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Under Base: Unveiling The Mystery Of The Extra Screen

Posted by Sharprint Associated Press on August 26, 2014 1:12:00 PM CDT

under base screen printing

Your logo consists of 3 colors, yet you’re being charged for a 4-color screen printing job. What? Why? Are decorating companies trying to pull a fast one on you? Though at first you may think otherwise, the answer is, no they are not.You may be wondering, what and where is that fourth color coming from? That mysterious fourth color is actually what decorating manufacturers call an under base, white under base, or a flash. An under base is a necessary technique used in the screen printing industry.

An easy comparison to make about the purpose of under base ink is to that of painting a wall. If you have a dark colored wall and you want to paint another color over it, you must first paint the wall white so that the color you are looking for will show. Once the white paint (ink) is layered over the dark wall (garment), any color can be placed over the under base.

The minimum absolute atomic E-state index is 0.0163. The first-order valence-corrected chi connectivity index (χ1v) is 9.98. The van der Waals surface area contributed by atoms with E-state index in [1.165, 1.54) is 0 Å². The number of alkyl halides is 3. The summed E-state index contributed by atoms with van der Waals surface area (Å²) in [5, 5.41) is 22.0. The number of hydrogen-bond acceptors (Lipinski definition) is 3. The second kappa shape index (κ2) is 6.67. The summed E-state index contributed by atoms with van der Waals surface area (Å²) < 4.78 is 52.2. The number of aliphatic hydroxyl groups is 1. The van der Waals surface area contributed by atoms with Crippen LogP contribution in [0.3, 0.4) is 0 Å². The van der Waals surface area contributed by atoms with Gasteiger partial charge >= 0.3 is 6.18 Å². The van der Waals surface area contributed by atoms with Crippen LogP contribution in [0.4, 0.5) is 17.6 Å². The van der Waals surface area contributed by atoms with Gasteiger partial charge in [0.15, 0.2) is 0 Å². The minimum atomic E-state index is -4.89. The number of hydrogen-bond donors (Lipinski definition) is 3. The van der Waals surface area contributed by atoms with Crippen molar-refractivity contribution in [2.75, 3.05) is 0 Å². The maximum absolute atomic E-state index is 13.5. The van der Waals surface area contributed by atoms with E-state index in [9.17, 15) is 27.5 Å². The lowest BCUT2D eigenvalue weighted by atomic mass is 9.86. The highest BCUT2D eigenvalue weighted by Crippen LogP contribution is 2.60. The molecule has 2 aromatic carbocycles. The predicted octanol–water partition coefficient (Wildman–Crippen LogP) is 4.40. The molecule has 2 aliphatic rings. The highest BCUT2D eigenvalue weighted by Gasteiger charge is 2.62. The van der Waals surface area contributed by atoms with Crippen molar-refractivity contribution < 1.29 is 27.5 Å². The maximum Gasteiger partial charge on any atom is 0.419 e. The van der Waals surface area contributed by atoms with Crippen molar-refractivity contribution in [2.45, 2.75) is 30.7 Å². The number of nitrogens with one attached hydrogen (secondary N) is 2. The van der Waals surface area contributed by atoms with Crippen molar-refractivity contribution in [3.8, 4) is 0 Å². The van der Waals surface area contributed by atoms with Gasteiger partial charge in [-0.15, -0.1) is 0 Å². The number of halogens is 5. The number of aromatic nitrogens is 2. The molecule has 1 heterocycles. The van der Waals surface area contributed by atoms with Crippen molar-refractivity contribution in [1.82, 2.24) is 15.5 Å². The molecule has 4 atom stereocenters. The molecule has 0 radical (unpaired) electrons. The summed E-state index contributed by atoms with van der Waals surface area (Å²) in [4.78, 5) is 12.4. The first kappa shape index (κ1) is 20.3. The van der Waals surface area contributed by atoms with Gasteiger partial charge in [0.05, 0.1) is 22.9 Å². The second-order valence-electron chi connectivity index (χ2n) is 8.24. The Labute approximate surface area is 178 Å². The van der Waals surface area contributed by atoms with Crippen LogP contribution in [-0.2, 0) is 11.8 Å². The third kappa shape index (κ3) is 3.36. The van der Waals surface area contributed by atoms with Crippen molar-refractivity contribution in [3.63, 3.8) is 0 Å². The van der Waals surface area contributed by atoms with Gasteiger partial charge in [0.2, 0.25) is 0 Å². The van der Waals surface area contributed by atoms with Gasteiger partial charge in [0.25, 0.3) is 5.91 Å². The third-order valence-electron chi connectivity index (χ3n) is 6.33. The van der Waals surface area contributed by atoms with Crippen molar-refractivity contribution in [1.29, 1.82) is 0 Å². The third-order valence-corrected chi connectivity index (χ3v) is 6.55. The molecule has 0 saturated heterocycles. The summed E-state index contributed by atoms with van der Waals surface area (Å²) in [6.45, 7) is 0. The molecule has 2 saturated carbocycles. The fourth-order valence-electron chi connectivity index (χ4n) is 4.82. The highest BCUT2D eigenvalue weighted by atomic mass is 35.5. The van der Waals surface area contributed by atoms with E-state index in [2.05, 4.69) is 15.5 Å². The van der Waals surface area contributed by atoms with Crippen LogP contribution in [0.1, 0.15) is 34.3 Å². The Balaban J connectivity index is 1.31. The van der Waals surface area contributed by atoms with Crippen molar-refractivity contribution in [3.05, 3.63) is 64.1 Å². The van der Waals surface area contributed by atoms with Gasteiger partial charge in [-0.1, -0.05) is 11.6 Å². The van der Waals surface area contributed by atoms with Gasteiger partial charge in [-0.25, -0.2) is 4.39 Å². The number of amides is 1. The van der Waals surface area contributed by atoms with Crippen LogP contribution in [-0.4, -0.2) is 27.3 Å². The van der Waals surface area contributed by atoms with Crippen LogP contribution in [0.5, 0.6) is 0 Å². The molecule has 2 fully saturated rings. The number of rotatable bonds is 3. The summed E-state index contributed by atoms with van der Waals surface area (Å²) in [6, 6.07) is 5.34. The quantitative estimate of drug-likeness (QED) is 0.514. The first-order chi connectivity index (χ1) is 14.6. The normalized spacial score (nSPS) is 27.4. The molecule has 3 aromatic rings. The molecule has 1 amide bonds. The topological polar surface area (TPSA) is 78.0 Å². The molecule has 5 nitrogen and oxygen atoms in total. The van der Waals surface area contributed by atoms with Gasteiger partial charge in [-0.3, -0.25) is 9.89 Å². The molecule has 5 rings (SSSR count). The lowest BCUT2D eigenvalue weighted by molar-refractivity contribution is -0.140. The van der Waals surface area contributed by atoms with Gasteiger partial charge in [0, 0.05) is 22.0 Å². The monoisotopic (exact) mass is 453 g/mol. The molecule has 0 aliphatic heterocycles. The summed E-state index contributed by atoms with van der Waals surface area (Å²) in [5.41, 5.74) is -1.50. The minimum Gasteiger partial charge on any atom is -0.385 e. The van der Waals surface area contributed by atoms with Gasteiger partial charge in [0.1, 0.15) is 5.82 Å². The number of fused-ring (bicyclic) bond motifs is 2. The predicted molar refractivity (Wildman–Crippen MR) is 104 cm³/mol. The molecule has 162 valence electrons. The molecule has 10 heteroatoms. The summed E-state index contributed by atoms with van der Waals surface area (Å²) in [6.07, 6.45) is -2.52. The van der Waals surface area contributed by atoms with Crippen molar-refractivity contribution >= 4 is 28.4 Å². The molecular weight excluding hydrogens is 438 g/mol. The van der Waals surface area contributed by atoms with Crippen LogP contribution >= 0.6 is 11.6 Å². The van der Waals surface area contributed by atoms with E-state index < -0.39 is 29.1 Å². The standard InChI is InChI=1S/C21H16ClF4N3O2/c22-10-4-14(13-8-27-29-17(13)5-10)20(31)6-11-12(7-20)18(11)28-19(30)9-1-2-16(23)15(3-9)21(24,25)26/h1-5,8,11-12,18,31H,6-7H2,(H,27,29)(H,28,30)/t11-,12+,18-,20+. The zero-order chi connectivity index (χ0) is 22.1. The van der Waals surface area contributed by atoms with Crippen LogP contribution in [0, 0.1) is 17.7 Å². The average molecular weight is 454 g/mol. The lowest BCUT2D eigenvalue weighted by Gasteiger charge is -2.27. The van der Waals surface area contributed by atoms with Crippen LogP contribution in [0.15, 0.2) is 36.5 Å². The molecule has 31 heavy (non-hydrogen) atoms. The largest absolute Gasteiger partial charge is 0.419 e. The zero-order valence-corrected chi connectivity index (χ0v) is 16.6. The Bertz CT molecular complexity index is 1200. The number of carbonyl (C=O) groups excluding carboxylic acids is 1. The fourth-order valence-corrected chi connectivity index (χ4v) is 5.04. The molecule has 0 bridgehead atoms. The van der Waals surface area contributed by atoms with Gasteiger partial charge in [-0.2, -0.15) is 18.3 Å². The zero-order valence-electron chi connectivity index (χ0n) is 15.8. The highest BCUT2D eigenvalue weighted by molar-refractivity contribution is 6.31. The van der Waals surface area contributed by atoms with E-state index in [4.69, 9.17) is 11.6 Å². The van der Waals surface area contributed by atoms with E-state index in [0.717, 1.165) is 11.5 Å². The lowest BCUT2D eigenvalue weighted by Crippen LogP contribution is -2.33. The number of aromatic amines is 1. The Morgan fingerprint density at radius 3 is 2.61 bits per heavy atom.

The base is usually white ink that is used on dark colored t-shirts for designs or logos that call for bright, vibrant colors. Though white is the most common color when dealing with an under base, it isn’t the only option. Depending on the color that the customer is looking for, decorating companies will use various colors as an under base. For example, a pink under base may be used when trying to achieve a skin tone look and grays are often used for printing on polyester fabrics.

It’s important to note that not every design or logo that is printed on a dark colored t-shirt needs an under base. It depends on how the customer wants the end product to look. It is possible to print red over a black t-shirt, however, the red will not be bright, but in some cases that is exactly the way that the customer wants the design to look!

Certain ink colors are more transparent and require an under base on mid-tone colored shirt. For example, when using royal blue ink, if an under base is not used, the shirt color will change the tone of the ink. Some inks are more opaque and don’t require the use of white under bases on mid-tone shirts. Pinks, for example, print perfectly fine on a gold shirt color with no white below.

Talk to your screen printer on how they use white under bases and see if they can avoid it for any of the colors in the design you wish to print. If you are flexible with the exact pantone color, you may be able to get a much nicer feeling print with only a minor change to your design.


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